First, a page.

TOKYO (Reuters) - Worries are growing in Japan about a trend of media self-censorship as journalists and experts say news organizations are toning down criticism of Prime Minister Shinzo Abe’s government for fear of sparking ire and losing access to sources.
No one is accusing Abe’s administration of overt meddling in specific news coverage, but media insiders and analysts say the government’s message is getting through.
“The media did, in recent years, play a much more positive role in ... making people in power squirm. In the Abe era, they have begun pulling back,” said Jeffrey Kingston, director of Asian studies at Temple University’s Japan campus.
“There is a chilling atmosphere that encourages media organizations to exercise self-restraint.”
The conservative Abe, who returned to office in 2012, had fraught media ties during his first term, which ended when he quit in 2007 after a year of scandals and ill-health.
This time, Abe wants to avoid the same mistake, experts say.
His appointee as chairman of NHK public television, Katsuto Momii, raised doubts about the respected broadcaster’s independence when he told his first news conference in early 2014: “We cannot say left when the government says right”.
Late last year, a ruling party aide to Abe wrote to television broadcasters ahead of an election demanding fair coverage. Many journalists took the letter as a signal they should dampen criticism or risk losing access to officials.
“There have been cases of media self-restraint in the past, but they usually involved the imperial family, or, as after the 2011 tsunami and nuclear disaster, when media adopted a sober tone,” said Shinichi Hisadome, a foreign news editor at the Tokyo Shimbun, a feisty metropolitan daily regarded in media circles as less submissive than national media.
“I think this is the first time that criticism of the government itself has been so restrained,” Hisadome said.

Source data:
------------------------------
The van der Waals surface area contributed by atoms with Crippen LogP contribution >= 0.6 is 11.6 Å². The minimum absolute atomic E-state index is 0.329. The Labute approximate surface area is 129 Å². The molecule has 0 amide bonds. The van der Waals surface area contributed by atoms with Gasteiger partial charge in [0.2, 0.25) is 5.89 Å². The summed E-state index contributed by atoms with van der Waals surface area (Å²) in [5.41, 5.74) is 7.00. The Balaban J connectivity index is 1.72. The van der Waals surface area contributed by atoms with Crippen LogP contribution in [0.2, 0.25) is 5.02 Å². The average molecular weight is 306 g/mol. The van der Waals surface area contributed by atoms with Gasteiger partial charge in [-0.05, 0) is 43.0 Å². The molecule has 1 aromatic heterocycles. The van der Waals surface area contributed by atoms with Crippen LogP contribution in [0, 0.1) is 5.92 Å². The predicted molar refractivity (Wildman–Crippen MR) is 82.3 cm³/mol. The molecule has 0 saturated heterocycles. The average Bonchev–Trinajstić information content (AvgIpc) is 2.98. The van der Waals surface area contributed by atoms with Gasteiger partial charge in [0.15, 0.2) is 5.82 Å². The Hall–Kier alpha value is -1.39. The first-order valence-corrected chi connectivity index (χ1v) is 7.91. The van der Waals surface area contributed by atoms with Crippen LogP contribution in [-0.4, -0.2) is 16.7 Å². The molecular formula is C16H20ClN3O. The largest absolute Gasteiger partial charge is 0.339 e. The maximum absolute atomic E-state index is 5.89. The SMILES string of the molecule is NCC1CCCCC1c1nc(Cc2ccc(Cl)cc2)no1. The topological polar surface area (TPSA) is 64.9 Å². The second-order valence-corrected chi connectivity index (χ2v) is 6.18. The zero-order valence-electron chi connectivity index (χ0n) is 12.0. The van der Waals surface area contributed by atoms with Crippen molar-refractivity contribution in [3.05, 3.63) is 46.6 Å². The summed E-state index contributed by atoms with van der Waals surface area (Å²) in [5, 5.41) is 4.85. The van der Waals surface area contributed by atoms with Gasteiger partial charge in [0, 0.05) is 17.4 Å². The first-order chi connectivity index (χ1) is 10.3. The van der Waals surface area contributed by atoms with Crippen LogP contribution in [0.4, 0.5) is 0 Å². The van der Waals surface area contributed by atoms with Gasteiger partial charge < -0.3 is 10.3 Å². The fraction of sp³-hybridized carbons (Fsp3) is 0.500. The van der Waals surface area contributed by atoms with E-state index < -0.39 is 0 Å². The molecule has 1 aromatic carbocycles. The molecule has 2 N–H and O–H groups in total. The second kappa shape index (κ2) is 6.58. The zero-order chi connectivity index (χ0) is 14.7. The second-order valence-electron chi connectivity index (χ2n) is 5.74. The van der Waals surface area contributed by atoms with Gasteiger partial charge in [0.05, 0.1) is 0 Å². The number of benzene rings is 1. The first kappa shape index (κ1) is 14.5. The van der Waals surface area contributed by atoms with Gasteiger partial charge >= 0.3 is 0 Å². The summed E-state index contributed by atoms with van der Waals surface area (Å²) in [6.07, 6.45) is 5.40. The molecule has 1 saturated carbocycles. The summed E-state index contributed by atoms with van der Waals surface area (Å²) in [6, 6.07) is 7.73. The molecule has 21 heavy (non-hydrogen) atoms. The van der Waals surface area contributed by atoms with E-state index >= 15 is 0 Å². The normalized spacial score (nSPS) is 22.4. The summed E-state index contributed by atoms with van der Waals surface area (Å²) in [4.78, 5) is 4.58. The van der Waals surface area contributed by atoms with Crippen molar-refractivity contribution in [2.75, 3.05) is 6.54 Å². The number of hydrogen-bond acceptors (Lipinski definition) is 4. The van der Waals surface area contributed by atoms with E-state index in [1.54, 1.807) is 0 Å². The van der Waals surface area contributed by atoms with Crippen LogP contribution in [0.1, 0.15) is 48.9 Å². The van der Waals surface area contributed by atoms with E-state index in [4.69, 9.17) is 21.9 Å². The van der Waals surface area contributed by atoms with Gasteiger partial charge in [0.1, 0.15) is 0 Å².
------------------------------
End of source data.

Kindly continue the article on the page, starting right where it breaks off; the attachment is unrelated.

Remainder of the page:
Experts say the result is a far friendlier tone toward the government even among media that previously were critical.
“Criticism of the government has dropped sharply,” said Kozo Nagata, a former NHK producer and now a professor of media studies at Musashi University.
In one example of the climate, a producer of TV Asahi’s Hodo Station, a nightly news show known for not pulling punches, will be shifted to a new post from April because she would not heed internal warnings not to criticize Abe’s government, two sources familiar with the matter said.
An outspoken guest commentator will also be replaced, the sources said. Former trade ministry official Shigeaki Koga, who sparked a flap last month by criticizing Abe over a hostage crisis that ended with the killing of two Japanese captives by Islamic State militants, told Reuters he had been told he would not be asked to appear as a guest on the show after March.
TV Asahi told Reuters nothing had been decided regarding personnel or guest commentators.
Chief Cabinet Secretary Yoshihide Suga told reporters on Tuesday the government fully respected press freedom. Referring to criticism of Abe on television over the hostage crisis that he said misrepresented facts, he added: “Seeing that, don’t you think freedom truly is guaranteed in Japan?”
Journalists and experts, though, say the trend toward self-censorship has worsened since the hostage crisis. Nearly 3,000 people including journalists and scholars signed a statement this month raising concern about freedom of expression.
“We’ve reached the stage where even without the government doing anything, mass media produce articles that cozy up to authorities or refrain from criticism,” Koga said.
“The public is not getting the right information to make decisions.”
Additional reporting by Kentaro Hamada, Mari Saito and Takashi Umekawa; Editing by Robert Birsel